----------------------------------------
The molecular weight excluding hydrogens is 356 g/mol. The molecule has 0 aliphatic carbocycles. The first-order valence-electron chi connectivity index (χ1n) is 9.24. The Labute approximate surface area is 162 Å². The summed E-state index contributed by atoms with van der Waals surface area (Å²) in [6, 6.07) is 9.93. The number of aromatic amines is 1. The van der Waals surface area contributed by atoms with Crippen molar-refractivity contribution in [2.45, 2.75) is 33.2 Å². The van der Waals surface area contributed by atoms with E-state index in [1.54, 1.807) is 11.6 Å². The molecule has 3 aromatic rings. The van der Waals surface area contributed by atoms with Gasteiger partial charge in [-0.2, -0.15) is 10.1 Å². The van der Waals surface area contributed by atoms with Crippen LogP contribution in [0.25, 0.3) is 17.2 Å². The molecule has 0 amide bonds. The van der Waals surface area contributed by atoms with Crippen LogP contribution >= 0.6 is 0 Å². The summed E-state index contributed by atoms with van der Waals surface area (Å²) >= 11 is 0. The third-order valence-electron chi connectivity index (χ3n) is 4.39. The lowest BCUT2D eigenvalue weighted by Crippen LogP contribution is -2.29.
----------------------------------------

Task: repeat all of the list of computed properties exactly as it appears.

The molecular weight excluding hydrogens is 356 g/mol. The molecule has 0 aliphatic carbocycles. The first-order valence-electron chi connectivity index (χ1n) is 9.24. The Labute approximate surface area is 162 Å². The summed E-state index contributed by atoms with van der Waals surface area (Å²) in [6, 6.07) is 9.93. The number of aromatic amines is 1. The van der Waals surface area contributed by atoms with Crippen molar-refractivity contribution in [2.45, 2.75) is 33.2 Å². The van der Waals surface area contributed by atoms with E-state index in [1.54, 1.807) is 11.6 Å². The molecule has 3 aromatic rings. The van der Waals surface area contributed by atoms with Gasteiger partial charge in [-0.2, -0.15) is 10.1 Å². The van der Waals surface area contributed by atoms with Crippen LogP contribution in [0.25, 0.3) is 17.2 Å². The molecule has 0 amide bonds. The van der Waals surface area contributed by atoms with Crippen LogP contribution >= 0.6 is 0 Å². The summed E-state index contributed by atoms with van der Waals surface area (Å²) >= 11 is 0. The third-order valence-electron chi connectivity index (χ3n) is 4.39. The lowest BCUT2D eigenvalue weighted by Crippen LogP contribution is -2.29.